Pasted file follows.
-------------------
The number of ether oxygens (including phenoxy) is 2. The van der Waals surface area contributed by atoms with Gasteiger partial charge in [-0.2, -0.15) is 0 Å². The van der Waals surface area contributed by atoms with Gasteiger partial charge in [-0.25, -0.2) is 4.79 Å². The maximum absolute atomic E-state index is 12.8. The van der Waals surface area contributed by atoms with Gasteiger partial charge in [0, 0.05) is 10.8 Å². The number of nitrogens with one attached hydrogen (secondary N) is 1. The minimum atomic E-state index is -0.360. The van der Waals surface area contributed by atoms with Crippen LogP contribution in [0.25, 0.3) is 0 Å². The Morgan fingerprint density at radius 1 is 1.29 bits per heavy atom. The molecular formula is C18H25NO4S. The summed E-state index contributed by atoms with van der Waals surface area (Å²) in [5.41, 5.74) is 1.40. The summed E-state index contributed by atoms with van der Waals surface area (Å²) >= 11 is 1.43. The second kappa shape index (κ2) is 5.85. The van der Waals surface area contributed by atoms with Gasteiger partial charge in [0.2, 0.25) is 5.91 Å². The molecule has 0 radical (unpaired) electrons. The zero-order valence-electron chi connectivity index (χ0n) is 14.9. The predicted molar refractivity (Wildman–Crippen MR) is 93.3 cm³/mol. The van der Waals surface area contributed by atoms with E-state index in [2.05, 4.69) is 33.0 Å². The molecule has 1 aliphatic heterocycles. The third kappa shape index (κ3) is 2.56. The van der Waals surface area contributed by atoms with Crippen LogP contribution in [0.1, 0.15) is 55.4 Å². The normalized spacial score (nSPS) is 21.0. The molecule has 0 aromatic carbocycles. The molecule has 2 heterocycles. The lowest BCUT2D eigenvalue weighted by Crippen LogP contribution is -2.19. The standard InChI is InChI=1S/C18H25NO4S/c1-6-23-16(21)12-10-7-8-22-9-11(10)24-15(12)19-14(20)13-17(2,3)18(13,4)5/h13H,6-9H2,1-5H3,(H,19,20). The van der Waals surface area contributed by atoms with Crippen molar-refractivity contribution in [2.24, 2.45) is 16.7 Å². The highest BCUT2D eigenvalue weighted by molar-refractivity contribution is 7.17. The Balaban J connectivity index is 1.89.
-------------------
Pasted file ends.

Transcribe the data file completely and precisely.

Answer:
The number of ether oxygens (including phenoxy) is 2. The van der Waals surface area contributed by atoms with Gasteiger partial charge in [-0.2, -0.15) is 0 Å². The van der Waals surface area contributed by atoms with Gasteiger partial charge in [-0.25, -0.2) is 4.79 Å². The maximum absolute atomic E-state index is 12.8. The van der Waals surface area contributed by atoms with Gasteiger partial charge in [0, 0.05) is 10.8 Å². The number of nitrogens with one attached hydrogen (secondary N) is 1. The minimum atomic E-state index is -0.360. The van der Waals surface area contributed by atoms with Crippen LogP contribution in [0.25, 0.3) is 0 Å². The Morgan fingerprint density at radius 1 is 1.29 bits per heavy atom. The molecular formula is C18H25NO4S. The summed E-state index contributed by atoms with van der Waals surface area (Å²) in [5.41, 5.74) is 1.40. The summed E-state index contributed by atoms with van der Waals surface area (Å²) >= 11 is 1.43. The second kappa shape index (κ2) is 5.85. The van der Waals surface area contributed by atoms with Gasteiger partial charge in [0.2, 0.25) is 5.91 Å². The molecule has 0 radical (unpaired) electrons. The zero-order valence-electron chi connectivity index (χ0n) is 14.9. The predicted molar refractivity (Wildman–Crippen MR) is 93.3 cm³/mol. The van der Waals surface area contributed by atoms with E-state index in [2.05, 4.69) is 33.0 Å². The molecule has 1 aliphatic heterocycles. The third kappa shape index (κ3) is 2.56. The van der Waals surface area contributed by atoms with Crippen LogP contribution in [0.1, 0.15) is 55.4 Å². The normalized spacial score (nSPS) is 21.0. The molecule has 0 aromatic carbocycles. The molecule has 2 heterocycles. The lowest BCUT2D eigenvalue weighted by Crippen LogP contribution is -2.19. The standard InChI is InChI=1S/C18H25NO4S/c1-6-23-16(21)12-10-7-8-22-9-11(10)24-15(12)19-14(20)13-17(2,3)18(13,4)5/h13H,6-9H2,1-5H3,(H,19,20). The van der Waals surface area contributed by atoms with Crippen molar-refractivity contribution in [2.24, 2.45) is 16.7 Å². The highest BCUT2D eigenvalue weighted by molar-refractivity contribution is 7.17. The Balaban J connectivity index is 1.89.